License management for specialist software – a necessary extension?
The focus of classic license management is usually limited to a few software vendors. Special applications offer high potentials, but are often disregarded.
The classic scope of license management
The scope of license management is often very limited. The variety of software vendors that are the focus of license management tends to decrease as the size of the company increases. The few remaining products are usually software that is used by all employees of the company or is required on a wide scale in the background. This typically includes applications for a standard office workstation (office and communications software), software for providing the IT infrastructure, or other cross-departmental administration software.
License management includes all areas of a company
Software license management encompasses all processes that ensure the legal and efficient handling of all software used in a company. License management affects all areas of a company, from procurement to each PC workstation, to management.
Rule number one – Identify legal risks and potential savings
In the technical literature "1x1 Des Lizenzmanagements" (T.Groll, Hanser), Thorsten Groll mentions ten important rules of license management. Rule number one, "Work out legal risks and potential savings", gives no clues as to the scope of software vendors to be considered. Similarly, rules two through ten or other contents of the book provide few clues to help define scope. Of course, the well-known vendors are used for illustration, and it is little surprise that it is Microsoft, IBM, and Oracle (and a few others) that are repeatedly mentioned. But these aren't the only ones with legal risks and potential savings.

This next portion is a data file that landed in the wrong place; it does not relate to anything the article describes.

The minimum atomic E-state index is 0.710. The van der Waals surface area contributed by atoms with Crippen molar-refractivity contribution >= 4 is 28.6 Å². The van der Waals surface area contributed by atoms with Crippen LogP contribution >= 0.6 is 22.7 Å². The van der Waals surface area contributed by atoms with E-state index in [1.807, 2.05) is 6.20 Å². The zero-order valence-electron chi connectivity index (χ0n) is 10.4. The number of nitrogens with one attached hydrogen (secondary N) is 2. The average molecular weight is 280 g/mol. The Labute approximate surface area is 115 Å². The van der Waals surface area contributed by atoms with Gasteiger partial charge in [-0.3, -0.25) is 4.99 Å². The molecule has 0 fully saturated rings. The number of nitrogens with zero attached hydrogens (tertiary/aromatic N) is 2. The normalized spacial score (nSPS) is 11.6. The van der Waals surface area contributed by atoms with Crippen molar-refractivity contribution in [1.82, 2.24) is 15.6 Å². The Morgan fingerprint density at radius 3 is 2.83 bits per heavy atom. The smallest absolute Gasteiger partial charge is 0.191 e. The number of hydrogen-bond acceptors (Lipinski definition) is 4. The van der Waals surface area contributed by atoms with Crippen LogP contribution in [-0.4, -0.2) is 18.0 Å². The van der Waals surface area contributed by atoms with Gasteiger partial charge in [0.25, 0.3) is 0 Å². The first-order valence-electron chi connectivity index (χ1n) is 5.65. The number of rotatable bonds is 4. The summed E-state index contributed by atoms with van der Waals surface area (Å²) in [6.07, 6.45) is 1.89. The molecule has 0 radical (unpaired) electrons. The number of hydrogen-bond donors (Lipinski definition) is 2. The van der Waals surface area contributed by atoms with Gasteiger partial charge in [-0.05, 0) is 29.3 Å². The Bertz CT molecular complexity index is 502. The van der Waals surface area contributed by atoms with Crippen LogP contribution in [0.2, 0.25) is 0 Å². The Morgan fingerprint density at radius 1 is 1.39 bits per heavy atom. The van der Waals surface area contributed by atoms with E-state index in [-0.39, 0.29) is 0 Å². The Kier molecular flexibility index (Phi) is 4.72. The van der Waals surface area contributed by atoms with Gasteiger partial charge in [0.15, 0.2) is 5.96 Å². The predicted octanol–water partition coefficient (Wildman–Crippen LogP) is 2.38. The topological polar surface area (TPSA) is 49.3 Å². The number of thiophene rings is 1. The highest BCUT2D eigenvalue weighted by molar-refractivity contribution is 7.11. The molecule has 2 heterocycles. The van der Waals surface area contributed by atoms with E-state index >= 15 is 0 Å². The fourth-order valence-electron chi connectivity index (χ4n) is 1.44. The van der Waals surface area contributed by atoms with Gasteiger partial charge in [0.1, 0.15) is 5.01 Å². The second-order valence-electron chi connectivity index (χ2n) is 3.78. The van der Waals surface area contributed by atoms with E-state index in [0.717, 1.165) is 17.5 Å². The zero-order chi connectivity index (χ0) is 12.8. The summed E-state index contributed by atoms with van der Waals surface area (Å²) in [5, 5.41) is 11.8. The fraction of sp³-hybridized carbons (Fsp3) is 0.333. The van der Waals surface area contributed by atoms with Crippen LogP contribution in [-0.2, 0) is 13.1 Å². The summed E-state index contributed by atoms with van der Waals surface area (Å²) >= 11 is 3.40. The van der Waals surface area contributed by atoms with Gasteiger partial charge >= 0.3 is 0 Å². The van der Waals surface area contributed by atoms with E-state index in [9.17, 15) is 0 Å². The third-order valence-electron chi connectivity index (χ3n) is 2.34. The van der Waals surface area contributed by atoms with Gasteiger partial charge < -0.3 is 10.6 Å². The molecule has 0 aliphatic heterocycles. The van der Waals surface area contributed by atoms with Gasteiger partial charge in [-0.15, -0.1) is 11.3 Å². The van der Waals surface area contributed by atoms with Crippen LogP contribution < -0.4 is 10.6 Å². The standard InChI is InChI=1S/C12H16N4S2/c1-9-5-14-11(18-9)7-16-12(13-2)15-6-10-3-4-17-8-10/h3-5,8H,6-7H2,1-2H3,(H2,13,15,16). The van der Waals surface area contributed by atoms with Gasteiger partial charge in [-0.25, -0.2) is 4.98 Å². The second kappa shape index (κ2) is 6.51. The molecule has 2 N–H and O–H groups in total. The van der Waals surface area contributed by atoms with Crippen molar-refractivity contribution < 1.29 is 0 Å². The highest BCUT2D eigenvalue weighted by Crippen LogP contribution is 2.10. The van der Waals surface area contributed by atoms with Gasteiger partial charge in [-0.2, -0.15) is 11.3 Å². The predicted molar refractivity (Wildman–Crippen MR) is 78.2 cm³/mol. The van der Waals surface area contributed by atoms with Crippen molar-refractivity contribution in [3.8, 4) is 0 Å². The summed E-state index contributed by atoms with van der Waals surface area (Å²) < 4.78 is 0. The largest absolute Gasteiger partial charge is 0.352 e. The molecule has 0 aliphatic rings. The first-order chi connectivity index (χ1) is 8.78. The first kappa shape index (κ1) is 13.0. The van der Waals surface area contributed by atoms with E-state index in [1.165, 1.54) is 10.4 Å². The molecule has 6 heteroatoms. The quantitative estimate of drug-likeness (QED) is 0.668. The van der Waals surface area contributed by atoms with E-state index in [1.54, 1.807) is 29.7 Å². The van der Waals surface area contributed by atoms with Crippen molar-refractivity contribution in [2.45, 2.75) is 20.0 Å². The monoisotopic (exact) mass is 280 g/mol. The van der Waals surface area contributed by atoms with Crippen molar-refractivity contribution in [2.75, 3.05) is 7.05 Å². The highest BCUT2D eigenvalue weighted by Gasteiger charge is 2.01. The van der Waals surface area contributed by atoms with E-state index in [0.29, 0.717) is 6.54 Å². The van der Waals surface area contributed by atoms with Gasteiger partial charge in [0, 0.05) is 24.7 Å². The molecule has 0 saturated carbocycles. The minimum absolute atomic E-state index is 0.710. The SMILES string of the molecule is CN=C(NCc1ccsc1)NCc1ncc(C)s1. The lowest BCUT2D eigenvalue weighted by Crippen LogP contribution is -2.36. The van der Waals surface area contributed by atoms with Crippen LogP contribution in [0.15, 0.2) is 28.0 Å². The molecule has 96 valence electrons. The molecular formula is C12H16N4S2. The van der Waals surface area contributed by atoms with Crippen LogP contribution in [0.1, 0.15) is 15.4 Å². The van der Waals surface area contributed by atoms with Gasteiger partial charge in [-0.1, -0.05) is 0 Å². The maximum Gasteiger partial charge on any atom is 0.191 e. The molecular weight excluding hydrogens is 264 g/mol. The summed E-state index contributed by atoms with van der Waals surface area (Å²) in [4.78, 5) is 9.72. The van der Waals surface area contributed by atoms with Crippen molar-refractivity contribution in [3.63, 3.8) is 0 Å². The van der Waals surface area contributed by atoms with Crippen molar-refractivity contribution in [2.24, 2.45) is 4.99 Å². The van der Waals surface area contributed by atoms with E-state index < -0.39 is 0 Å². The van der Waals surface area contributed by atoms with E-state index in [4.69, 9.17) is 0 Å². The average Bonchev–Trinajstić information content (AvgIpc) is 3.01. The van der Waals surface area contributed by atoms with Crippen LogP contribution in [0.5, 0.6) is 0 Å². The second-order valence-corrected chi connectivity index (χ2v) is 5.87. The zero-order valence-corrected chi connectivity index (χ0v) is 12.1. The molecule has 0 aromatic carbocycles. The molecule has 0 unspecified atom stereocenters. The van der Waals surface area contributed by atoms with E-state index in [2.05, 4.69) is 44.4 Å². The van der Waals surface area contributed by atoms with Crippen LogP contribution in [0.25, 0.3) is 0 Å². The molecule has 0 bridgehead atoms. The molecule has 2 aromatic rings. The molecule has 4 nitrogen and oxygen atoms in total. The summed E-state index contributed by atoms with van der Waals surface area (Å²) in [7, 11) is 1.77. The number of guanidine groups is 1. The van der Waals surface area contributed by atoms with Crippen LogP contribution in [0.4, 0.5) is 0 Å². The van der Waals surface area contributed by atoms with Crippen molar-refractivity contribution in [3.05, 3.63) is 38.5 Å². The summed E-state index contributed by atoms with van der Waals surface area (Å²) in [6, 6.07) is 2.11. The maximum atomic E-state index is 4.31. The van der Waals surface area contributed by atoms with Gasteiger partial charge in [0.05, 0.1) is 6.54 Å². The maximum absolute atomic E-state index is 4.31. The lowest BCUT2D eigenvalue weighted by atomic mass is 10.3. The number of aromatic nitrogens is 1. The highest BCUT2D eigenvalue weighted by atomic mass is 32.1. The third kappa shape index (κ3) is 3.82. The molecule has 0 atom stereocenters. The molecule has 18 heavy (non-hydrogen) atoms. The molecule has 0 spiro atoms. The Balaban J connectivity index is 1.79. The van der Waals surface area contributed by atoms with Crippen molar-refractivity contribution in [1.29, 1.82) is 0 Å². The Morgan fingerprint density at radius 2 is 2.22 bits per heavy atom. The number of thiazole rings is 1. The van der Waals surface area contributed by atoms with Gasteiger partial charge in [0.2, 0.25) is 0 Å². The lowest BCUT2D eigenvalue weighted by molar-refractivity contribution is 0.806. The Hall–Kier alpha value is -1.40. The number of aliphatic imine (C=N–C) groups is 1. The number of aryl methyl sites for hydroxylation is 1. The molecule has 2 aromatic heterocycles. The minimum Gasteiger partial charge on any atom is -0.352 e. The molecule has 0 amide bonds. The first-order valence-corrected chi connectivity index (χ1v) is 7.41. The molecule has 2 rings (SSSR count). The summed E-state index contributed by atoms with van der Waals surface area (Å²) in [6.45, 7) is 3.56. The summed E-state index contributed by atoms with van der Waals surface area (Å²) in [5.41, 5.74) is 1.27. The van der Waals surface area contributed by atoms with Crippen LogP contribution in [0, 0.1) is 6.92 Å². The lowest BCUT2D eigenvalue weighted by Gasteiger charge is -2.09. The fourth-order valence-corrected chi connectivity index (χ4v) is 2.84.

Defining the Scope
One of the central questions of license management, however, deals with setting the scope. What is "in scope" and what is "out of scope"? Since there is no sample solution, an initial assessment can be made based on the following aspects:
- Audit risk
- Number of installations or number of required licenses
- Amount of annual expenses
A qualified evaluation taking these criteria into account may be sufficient to narrow down the scope. In technically well-equipped companies (e.g., with SAM tools), one is able to identify possible savings potentials, sometimes also risks, relatively quickly. Regardless of the industry, there are usually several thousand software products in use. All the more striking is the almost identical scope in many companies.
Specialist software is mostly out of scope
Exotics are not part of the license management community. Are the products of these vendors irrelevant? Do they pose no audit risk, or can they be neglected due to their low cost?
Especially in technology- and development-oriented companies, the expenditures for engineering software are higher than those of the well-known vendors of office and infrastructure software. The responsibility for managing this specialist software is delegated to the functional departments, or more precisely, it remains there. Those responsible for license management often do not dare to do this. It seems far too complex or is not part of the project mandate. In addition, the departments, most of which add value, don't want to do it. They have no time for months of negotiations; the pressure of day-to-day business is far too high. Availability has priority one.
License management can also be important for specialist software
But what if license management could help the value-adding departments to reduce software costs? Wouldn't that be in the interest of the functional departments?
Savings of 15-30% are also possible here – and sometimes even more. Why should it be any different from the products we talk about almost exclusively in the license management community? For me it is clear: license managers can significantly contribute to increasing compliance and efficiency in the use of specialist software.
What about you? Is specialist software part of the scope of license management for you as well?
Author: Volker Albrich